COLLEGE STATION, Sept. 21, 2012 — Texas A&M University is setting records in both total enrollment and the demographics of its students as the 2012 academic year gets under way. As of 12th class-day data, university officials are reporting a total enrollment of 53,337, including undergraduate and graduate students at College Station, as well as at the institution’s two branch campuses, Texas A&M University at Galveston and Texas A&M University at Qatar.
That total should once again place Texas A&M among the nation’s largest universities. In College Station alone, registration for fall 2012 courses represents an increase compared to the certified total for fall 2011 and should officially surpass 50,000 for the first time in the university’s 136-year history, according to Texas A&M’s Data and Research Services (DARS).
While the numbers have changed, Texas A&M’s commitment to its land-grant heritage of accessibility has not, Texas A&M President R. Bowen Loftin emphasized. This year’s enrollment includes students from 239 of Texas’ 254 counties, and almost 25 percent of this year’s freshmen class comprises students who are the first in their immediate families to attend college.
Student demographics continue to evolve at Texas A&M as well. Students who identify themselves as Hispanic or Latino reached the highest levels to date at the College Station campus, with 8,160 students, or roughly 16 percent of the total student population and more than 18 percent of the undergraduate population. Total ethnic minority enrollment is just over 24 percent, and women account for more than 46 percent of the total enrollment.
“While our goal is not to be the largest university, it is a point of immense pride that more students each year recognize the excellent education and experiences that Texas A&M provides at a significantly greater value in comparison to our national peers,” said Dr. Loftin.
In recent years, the university has been working to balance enrollments across categories of undergraduate and graduate students. This fall’s enrollment represents increases in transfer students from across the state, and more than 900 freshmen will participate in the highly successful Texas A&M-Blinn College TEAM co-enrollment program.
For the first time, graduate student enrollment has surpassed the 10,000 milestone. Graduate students who seek advanced credentials for professional career advancement or who are working to become the next generation of professors have been targeted by Texas A&M in furtherance of its vision of preeminence among the nation’s best public universities. Recent reallocations of resources have supported graduate student fellowships, created new graduate degree options and targeted recruitment in each college. The enrollment profile shows those investments are paying dividends for Texas A&M, officials note.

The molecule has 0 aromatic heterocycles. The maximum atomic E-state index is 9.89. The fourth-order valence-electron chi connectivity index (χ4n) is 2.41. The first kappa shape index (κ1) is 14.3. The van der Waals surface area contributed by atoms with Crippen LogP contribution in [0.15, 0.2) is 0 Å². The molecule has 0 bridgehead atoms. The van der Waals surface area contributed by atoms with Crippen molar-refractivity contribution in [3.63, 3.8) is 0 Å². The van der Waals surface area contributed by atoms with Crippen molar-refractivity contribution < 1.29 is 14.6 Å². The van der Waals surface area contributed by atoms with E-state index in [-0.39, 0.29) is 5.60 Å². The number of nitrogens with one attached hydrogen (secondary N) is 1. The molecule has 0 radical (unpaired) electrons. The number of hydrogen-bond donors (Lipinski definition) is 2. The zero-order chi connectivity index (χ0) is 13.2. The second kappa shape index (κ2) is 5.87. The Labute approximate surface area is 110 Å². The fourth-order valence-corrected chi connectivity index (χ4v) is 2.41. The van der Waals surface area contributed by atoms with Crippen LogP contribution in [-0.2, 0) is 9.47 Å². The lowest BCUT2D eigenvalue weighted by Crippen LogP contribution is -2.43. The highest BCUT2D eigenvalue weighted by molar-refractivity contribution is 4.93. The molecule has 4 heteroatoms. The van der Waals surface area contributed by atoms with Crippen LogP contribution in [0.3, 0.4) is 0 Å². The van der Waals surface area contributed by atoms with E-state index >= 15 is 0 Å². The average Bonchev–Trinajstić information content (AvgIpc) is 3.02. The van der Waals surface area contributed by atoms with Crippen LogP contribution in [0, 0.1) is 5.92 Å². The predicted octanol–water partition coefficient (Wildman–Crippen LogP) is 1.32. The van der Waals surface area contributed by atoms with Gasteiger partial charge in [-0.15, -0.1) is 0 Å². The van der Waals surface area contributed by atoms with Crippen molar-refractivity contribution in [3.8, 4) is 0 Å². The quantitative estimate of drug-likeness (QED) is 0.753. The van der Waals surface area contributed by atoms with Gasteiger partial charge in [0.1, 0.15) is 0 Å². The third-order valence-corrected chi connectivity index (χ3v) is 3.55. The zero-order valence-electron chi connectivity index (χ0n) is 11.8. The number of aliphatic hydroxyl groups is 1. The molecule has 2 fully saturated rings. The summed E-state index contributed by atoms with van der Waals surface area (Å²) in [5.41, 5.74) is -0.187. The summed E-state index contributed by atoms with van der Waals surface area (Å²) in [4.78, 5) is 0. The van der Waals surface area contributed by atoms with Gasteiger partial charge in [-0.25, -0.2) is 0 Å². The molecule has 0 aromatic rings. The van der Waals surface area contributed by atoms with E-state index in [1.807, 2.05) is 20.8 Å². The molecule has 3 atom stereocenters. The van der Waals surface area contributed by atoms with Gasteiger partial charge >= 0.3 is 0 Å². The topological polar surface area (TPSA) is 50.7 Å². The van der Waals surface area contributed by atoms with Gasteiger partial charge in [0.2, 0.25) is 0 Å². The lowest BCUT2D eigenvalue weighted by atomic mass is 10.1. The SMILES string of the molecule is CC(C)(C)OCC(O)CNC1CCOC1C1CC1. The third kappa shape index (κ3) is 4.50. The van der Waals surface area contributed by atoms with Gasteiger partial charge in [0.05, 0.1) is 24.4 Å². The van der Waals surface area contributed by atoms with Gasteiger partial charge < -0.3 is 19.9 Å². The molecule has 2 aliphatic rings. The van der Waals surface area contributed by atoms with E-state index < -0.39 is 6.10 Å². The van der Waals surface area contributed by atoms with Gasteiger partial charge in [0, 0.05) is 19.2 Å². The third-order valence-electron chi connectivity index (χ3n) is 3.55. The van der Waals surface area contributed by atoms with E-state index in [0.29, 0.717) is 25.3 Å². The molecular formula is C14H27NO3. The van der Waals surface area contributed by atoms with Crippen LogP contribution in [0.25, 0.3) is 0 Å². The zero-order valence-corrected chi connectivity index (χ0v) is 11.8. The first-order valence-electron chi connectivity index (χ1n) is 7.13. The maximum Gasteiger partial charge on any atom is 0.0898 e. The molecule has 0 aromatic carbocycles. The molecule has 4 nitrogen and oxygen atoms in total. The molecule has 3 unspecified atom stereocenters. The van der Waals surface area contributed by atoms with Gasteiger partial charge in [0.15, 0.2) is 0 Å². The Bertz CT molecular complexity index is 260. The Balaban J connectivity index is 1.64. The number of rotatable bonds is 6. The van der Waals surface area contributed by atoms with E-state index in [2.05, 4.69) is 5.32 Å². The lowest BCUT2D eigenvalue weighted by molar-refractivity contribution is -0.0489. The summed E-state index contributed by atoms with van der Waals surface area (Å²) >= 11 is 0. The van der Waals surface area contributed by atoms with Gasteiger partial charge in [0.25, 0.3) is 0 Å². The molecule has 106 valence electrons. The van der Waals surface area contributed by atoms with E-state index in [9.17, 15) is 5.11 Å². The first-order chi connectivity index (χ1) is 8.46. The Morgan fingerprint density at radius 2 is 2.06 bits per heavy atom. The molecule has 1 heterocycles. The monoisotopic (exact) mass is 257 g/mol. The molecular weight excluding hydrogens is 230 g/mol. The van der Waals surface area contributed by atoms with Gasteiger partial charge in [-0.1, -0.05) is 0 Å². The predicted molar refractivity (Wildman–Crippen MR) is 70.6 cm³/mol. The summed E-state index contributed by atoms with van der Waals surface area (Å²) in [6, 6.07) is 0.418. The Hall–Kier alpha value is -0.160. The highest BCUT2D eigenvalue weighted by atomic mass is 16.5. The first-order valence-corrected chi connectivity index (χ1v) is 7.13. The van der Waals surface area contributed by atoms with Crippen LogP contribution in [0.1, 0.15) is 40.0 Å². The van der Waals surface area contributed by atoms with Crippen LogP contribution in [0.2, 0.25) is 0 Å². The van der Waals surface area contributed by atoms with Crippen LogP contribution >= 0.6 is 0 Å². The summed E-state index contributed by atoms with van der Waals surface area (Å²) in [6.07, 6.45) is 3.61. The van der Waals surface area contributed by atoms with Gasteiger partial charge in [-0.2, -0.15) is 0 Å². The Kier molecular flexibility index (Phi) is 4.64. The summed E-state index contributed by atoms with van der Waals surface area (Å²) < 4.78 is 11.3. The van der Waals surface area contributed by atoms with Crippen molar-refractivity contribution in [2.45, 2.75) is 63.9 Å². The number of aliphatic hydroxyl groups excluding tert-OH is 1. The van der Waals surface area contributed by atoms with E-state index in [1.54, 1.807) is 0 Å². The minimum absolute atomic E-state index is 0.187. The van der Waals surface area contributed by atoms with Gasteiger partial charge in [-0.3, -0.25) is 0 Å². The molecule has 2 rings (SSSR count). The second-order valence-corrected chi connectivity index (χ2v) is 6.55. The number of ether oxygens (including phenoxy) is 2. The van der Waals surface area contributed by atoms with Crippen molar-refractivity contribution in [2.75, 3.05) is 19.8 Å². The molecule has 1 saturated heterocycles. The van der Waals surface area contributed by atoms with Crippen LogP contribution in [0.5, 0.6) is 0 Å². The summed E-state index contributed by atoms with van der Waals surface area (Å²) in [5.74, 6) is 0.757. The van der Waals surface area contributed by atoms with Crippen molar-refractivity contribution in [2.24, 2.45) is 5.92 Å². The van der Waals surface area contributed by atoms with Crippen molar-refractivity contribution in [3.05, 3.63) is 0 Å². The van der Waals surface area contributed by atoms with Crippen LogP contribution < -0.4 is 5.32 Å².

“Tradition and student spirit are significant factors in students’ choice to attend Texas A&M. The tradition I find most important is the commitment of our faculty and staff to students’ learning and well-being. This has been our hallmark and will be the key to our continued success in attracting highly qualified students,” notes Provost Karan L. Watson.
Dr. Watson has worked with each of the college deans at the College Station campus to develop enrollment incentives that are precipitated by student graduation goals. Texas A&M’s four-year graduation rates have significantly improved from 38.4 percent to 50.9 percent since 2001, while six-year rates stand at 80 percent. The university is making considerable advances in achieving the Action 2015: Education First target of 12,500 degrees granted per year, she adds. Commencements in August helped Texas A&M to reach 11,932 degrees granted for the 2011-2012 academic year, the largest single-year total ever.
Additional enrollment highlights show Texas A&M’s appeal is global, with more than 5,000 international students representing more than 65 countries.
Figures for the 12th class day are those initially reported to the Texas Higher Education Coordinating Board, but the figures are not certified until the 20th class day. Reports to the Coordinating Board only include students for whom Texas A&M receives state funding and, as such, will not reflect students from the Texas A&M branch campus in Qatar, or students pursuing degrees by distance education who are taking courses from out of state and other non-funded students. University officials point out that operation of the Qatar campus is fully funded by Qatar Foundation for Education, Science and Community Development.
“Each of our students brings individual experiences and a passion for learning to Texas A&M which we help them to harness,” Dr. Loftin said. “Whether here in College Station, in Galveston or in Qatar, our primary goal is, and will always be, to ensure that we effectively utilize the resources entrusted to us to provide our students with the very best education.”